Voters are blaming President Biden and his Democrats for Washington’s gridlock, according to a new report in the Washington Examiner.
“Expectations have been raised that a lot was going to get done, and now the reality seems to be contrary to that belief, and we see a drop in Biden’s overall approval ratings,” explained Spencer Kimball, Emerson College Polling’s director.
“While Biden and his Capitol Hill allies complain their legislative priorities are being impeded by Republicans and Senate rules in the 50-50 chamber, some voters are oblivious to the finer details. Polls show they simply blame Democrats for Washington’s latest gridlock,” the report explained.
It got started when Georgia’s two Senate seats were won by Democrats in a January election. That gave the party 50 seats – to the GOP’s 50 seats – in the Senate. But of course Democrats actually “control” the vote because of Kamala Harris’ tie-breaker as vice president.
Kimball said the perception was that the Democrats were running the show even though they were far, far short of the 60 votes needed to defeat the Senate’s long-standing filibuster rule that requires that number to advance legislation.
Kimball said, according to the report, the two victories in Georgia eventually would “hurt” Biden because of the new perception “in the court of public opinion that the Democrats had control” of the White House and Congress.
The report noted David Paleologos, director of Suffolk University’s Political Research center, said Biden’s popularity decline is a warning sign before the 2022 elections.
During midterms, the party in the White House generally loses significantly in congressional races, and with Democrats having only the smallest of majorities in the U.S. House – a handful of votes – the GOP is poised to be voted into the majority just a little over a year from now.
Biden’s popularity, which was as high as 55% earlier, now is barely above half, at 52%. But significantly, his disapproval rating has surged from 34% to 42%.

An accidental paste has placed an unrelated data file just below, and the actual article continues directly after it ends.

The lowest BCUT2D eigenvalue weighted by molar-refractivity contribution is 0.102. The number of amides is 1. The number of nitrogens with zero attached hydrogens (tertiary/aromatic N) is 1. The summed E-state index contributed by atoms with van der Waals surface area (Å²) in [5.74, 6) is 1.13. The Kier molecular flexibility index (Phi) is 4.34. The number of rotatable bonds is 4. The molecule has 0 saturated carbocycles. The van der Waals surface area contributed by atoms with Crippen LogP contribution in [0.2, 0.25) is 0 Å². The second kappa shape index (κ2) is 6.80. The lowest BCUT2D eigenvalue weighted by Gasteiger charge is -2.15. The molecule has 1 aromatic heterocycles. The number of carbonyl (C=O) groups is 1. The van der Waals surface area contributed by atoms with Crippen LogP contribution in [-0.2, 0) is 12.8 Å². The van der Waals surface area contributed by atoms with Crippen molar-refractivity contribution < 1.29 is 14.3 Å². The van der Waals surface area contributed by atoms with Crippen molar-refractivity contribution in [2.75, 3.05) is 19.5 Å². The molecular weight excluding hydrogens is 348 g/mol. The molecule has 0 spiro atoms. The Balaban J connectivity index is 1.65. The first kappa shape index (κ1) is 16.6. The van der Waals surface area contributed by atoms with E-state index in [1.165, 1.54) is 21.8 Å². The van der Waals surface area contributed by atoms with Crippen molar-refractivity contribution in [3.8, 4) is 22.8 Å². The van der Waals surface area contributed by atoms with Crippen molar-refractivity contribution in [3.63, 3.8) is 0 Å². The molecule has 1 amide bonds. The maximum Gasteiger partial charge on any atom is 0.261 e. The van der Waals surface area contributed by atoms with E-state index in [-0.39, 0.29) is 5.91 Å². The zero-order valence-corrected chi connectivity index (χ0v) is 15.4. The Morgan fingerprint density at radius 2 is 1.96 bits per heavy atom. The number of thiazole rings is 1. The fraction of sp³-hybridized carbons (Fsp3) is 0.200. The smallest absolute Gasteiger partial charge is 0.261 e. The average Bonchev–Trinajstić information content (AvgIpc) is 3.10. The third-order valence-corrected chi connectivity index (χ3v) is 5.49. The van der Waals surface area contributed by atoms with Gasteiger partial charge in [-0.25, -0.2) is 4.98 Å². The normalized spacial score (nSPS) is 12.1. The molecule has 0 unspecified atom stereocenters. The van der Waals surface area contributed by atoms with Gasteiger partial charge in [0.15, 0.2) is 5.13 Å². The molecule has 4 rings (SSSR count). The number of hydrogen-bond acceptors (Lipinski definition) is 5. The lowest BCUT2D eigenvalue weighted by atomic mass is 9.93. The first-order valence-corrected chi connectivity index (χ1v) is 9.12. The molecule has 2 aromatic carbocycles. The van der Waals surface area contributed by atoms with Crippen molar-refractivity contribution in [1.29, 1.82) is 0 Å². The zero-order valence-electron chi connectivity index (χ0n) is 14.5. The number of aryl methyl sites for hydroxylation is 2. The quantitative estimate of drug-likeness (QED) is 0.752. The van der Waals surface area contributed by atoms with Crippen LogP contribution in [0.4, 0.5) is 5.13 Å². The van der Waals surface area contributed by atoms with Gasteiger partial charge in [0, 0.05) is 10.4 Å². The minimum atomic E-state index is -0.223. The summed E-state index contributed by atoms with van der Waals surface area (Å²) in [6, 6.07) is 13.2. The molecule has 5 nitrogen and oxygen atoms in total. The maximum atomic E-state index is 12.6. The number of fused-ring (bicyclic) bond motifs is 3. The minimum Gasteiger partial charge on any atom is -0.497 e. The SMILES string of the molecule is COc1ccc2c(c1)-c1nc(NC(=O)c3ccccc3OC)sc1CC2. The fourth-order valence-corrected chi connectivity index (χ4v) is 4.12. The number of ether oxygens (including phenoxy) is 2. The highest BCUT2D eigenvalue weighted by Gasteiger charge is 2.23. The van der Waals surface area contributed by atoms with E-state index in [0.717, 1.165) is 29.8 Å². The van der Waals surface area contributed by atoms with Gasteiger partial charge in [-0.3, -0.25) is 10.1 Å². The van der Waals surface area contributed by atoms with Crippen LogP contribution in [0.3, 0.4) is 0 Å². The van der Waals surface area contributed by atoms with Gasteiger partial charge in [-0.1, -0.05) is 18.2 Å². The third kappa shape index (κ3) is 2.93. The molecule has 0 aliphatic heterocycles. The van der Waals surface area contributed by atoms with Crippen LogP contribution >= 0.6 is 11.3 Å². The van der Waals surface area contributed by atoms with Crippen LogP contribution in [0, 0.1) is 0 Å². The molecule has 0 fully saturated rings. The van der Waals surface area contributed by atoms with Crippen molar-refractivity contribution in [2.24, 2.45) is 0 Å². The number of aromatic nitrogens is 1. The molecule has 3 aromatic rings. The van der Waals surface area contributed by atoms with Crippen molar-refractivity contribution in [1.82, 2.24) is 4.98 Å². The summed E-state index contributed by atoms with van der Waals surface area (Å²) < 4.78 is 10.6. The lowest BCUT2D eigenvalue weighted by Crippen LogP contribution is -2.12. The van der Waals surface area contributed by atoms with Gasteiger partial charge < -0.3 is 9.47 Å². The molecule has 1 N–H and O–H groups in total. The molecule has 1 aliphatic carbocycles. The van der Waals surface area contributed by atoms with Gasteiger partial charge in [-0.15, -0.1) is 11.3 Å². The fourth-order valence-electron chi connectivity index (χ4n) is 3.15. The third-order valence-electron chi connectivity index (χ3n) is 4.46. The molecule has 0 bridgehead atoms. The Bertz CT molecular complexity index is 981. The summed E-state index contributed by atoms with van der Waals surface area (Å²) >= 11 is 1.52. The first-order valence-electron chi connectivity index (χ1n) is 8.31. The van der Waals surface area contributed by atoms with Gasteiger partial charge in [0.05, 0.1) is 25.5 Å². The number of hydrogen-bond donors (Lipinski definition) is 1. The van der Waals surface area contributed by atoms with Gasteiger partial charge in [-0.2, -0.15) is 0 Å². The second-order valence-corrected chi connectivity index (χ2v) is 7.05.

Paleologos told the Examiner, “Voters don’t care about the filibuster rule and may view it as D.C. excuse-making. When a party is in control, voters expect them to get things done, and, if their leadership and bipartisanship is strong enough, they will successfully make the case to the minority party. If they are unable to, they will be penalized.”
Joining the warning was Patrick Murray, the chief of Monmouth University Polling Institute, who said, “When 2022 rolls around, voters will ask ‘What have you done for me?’ not ‘Did you try to be bipartisan in passing policy?’ Also, even if they agree that Republicans stymied the process, many will still blame the Dems if nothing gets done because the Dems are, nominally at least, in charge.”
Biden has failed, so far, to reach success with the far-left For the People Act, which would federalize elections across the nation. Nor has he succeeded in a long-promised infrastructure bill despite it being a nonpartisan issue.
His biggest accomplishments have been a series of executive orders that essentially reversed the progress made by President Trump on immigration, and created for Biden the crisis of hundreds of thousands of illegal aliens entering the nation across the southern border.
His agenda also has been filled to pro-transgender moves that have outraged conservatives nearly unanimously.
The administration’s failures have even prompted Biden to flip on the filibuster, a procedure he long had supported. Now he said it should be modified.
Even there, however, Biden has been unsuccessful in bringing all of his own party to his opinion. Democrat Sens. Joe Manchin and Kyrsten Sinema have opposed changing it.
When the GOP was in the majority, virtually all Democrat senators opposed changing the filibuster, which they regularly used to delay or slow President Trump’s plans.
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